Navigating the SEC’s Perspective on Securities in the Age of Tokenization
Over the last couple of years, the United States Securities and Exchange Commission (SEC) has been involved in numerous lawsuits against major players in the crypto space — such as Binance and Coinbase — claiming violations of their existing securities laws. As a result, the regulatory body has ended up labeling at least 68 cryptocurrencies as securities, including major tokens like Solana’s SOL, Cardano’s ADA, and Polygon’s MATIC.
The implication of such a classification has been significant, leading to the creation of a more complex landscape for investors and exchanges, with potential legal and liquidity implications for these tokens. Despite this broad classification approach, there are still some cryptocurrencies (such as Bitcoin) that the SEC does not view as securities.
This conversation has also significantly influenced the tokenization industry, a sector that has been witnessing substantial growth and expansion over the past year and a half. To put things into perspective, earlier in October, renowned digital asset management company 21.co stated in a report that the market for tokenized assets could reach a valuation of $10 trillion in the near term.
Tokenized assets: Are They Securities?
The debate around whether tokenized assets should be classified as securities is nuanced and involves various regulatory considerations. Tokenization, a process that creates blockchain representations of underlying real-world assets (RWAs), has the potential to significantly impact the financial services sector since it offers benefits such as faster transaction settlement, operational cost savings, the democratization of access, and enhanced transparency through the use of smart contracts.
That said, the SEC has made it abundantly clear that existing federal securities laws apply to tokenized securities, especially tokenized stocks, equities, bonds, etc. To this point, the government agency has been actively monitoring the space and has enforced actions against various blockchain-related projects. According to the SEC, all tokenized securities must be registered, or they are liable for illegal issuances.
However, amid all this chaos, a growing number of investors are beginning to realize the potential of tokenized real estate — which uses blockchain tech to represent fractional ownership of real property. This is because these assets offer a blend of traditional real estate investment benefits with the modern advantages of blockchain technology. Notably, when structured and offered correctly, tokenized real estate can align with the SEC’s regulations, thus offering a secure investment option that minimizes legal risks.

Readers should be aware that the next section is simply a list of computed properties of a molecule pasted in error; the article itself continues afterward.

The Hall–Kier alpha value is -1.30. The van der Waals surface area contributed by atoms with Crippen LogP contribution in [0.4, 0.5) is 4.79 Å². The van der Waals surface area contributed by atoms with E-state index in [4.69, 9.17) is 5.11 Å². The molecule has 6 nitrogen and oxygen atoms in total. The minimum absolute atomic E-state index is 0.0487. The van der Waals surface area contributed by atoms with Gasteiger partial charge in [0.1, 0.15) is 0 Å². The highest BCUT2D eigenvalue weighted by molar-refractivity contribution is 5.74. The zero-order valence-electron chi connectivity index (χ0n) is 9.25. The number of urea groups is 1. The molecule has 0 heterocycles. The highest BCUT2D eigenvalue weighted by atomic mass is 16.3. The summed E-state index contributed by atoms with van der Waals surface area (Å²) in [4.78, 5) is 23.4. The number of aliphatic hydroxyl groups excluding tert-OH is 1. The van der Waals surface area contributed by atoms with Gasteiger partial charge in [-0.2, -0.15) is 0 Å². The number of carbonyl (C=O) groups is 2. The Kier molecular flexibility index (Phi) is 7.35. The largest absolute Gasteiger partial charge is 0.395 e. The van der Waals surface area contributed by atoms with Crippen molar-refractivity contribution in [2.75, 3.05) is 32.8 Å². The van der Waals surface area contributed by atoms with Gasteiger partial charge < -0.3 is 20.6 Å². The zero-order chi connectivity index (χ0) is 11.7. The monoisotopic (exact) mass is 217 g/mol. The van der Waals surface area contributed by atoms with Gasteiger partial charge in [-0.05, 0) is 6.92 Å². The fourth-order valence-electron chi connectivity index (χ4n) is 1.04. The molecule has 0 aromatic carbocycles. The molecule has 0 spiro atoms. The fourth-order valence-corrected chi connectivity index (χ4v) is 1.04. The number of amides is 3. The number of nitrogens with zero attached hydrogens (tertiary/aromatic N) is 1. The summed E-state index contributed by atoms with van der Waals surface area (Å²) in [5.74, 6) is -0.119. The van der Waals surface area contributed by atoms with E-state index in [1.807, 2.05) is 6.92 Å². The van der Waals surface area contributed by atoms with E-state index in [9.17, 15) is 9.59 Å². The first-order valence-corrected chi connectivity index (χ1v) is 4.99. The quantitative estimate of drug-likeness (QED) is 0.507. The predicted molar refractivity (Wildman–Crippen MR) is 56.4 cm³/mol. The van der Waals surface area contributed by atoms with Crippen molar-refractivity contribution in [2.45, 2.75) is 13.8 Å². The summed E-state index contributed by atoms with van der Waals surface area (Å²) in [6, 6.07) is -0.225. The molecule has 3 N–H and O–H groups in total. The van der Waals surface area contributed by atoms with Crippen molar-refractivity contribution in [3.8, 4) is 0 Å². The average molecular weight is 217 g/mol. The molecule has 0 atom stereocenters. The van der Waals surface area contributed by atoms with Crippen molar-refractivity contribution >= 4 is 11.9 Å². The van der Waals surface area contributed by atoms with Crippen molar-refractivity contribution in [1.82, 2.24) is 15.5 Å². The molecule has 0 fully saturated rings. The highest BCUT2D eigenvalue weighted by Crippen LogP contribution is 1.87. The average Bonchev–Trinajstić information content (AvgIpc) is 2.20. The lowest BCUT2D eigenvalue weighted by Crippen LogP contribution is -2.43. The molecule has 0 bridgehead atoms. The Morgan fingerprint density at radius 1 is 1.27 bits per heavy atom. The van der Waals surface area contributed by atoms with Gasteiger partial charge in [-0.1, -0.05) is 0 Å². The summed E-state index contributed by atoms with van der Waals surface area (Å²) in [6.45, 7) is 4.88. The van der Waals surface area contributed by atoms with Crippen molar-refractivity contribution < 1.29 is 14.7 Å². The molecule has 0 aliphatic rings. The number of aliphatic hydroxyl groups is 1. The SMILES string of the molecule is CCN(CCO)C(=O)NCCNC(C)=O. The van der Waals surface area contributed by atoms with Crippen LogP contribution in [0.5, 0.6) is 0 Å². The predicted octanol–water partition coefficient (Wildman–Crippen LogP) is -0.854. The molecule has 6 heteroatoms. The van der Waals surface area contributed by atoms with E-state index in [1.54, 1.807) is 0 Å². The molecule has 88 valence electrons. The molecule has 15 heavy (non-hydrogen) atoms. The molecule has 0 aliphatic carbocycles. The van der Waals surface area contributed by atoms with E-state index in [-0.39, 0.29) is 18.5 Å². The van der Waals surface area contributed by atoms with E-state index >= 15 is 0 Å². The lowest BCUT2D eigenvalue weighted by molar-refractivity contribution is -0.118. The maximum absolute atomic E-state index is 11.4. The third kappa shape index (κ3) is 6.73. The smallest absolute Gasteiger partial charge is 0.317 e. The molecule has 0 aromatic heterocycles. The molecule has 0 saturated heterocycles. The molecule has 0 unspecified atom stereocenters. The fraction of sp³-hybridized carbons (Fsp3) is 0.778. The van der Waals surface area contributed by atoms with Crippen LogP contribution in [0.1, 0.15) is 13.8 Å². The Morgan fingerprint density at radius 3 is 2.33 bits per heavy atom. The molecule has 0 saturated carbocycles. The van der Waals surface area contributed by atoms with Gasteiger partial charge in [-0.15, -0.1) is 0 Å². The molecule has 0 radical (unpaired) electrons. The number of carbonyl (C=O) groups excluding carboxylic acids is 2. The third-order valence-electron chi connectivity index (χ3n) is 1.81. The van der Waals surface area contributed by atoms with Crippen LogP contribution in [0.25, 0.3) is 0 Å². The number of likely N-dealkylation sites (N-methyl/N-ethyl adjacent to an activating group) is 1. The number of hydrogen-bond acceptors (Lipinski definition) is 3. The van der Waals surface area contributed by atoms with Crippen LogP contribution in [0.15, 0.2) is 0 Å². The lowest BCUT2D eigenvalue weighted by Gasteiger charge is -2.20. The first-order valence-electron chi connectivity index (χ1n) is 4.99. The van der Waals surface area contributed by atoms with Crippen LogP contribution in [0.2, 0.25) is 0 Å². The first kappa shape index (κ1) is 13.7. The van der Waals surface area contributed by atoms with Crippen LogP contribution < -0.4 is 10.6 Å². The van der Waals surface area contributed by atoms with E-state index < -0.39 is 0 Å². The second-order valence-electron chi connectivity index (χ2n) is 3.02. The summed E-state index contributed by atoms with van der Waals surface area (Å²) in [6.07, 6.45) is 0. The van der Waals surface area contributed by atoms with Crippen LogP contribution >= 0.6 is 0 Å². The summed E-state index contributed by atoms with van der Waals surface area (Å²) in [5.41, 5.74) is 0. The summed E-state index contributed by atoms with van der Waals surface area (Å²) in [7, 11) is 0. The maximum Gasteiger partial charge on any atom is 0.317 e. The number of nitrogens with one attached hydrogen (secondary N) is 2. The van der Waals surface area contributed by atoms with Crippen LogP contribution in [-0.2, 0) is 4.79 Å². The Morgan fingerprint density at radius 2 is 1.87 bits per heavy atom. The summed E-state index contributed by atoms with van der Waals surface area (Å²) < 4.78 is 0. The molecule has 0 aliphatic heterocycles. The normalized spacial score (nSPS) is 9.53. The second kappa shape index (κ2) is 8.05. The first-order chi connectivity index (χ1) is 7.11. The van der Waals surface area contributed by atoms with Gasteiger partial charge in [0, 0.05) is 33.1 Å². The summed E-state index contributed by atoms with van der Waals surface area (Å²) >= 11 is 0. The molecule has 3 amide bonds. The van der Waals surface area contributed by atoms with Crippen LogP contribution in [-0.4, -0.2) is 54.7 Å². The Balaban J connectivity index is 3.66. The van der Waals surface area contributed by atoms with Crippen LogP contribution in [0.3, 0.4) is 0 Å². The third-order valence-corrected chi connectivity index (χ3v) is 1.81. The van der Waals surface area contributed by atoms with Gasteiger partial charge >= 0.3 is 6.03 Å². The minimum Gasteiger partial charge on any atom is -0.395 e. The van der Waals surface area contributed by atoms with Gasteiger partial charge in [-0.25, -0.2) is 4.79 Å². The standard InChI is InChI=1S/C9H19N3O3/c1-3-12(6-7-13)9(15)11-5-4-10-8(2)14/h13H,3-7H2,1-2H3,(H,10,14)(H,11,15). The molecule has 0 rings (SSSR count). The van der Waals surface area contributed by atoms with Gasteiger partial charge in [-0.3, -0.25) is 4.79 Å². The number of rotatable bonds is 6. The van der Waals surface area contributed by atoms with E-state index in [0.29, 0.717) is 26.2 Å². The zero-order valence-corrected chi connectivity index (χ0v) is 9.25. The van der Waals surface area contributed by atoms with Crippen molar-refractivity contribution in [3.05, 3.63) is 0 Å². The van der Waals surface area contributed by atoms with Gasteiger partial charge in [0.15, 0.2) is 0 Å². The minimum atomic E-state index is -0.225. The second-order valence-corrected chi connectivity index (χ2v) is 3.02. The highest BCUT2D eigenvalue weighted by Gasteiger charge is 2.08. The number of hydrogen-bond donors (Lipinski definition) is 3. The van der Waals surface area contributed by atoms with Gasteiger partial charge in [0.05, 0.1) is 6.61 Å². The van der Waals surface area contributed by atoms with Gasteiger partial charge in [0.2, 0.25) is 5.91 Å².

For instance, Regulation D 506(c) facilitates the marketing of securities to accredited investors under specific conditions while Regulation Crowdfunding (Reg CF) and Regulation A+ (“mini IPO”) provide frameworks for broader marketing and trading of these assets, each with its own set of requirements and limitations.
One company at the bleeding edge of this revolution is Blocksquare. The project offers a comprehensive real estate tokenization protocol alongside a white-label marketplace. The protocol involves creating a ‘PropToken’ smart contract on the Ethereum blockchain, which represents a specific real estate property. This smart contract integrates unique information about the property and sets transactional rules as per the issuer’s requirements. Similarly, Blocksquare’s white-label solution allows clients to launch their own branded tokenized marketplaces where investors can browse, invest, and trade in tokenized real estate.
Furthermore, Blocksquare has made immense strides in integrating real estate tokenization with the decentralized finance (DeFi) market — via its Oceanpoint.fi platform. The offering helps establish a bridge that allows real estate owners to access decentralized financial markets via tokenization, representing a significant advancement in the field. Oceanpoint.fi operates as an open-end DAO (Decentralized Autonomous Organization), potentially owning an unlimited pool of real estate assets where participants can engage without legal restrictions, thus fostering a secure investment environment.
In addition to these innovations, Blocksquare’s business model includes a compelling integrated fee structure. A 1.5% fee in Blocksquare Property Tokens (BSPT) is applied to each transaction on the platform. This fee structure benefits various stakeholders, including platform operators, issuing companies, and the broader DeFi ecosystem. Moreover, Blocksquare’s ability to seamlessly trade tokenized properties through a peer-to-peer (P2P) secondary market, which is typically not permissible for tokenized securities, sets it apart from the rest of its contemporaries.
As the debate around crypto securities and tokenization gains momentum, the trend towards tokenized Real World Assets (RWAs) is expected to intensify. In this evolving landscape, platforms like Blocksquare seem poised to play a pivotal role, leading the charge in transforming how people invest in and interact with real estate assets. By offering a seamless, secure, and regulatory-compliant way to tokenize real estate, Blocksquare stands at the forefront of this shift, attracting a growing number of investors who seek the benefits of blockchain technology without the legal complexities often associated with crypto investments.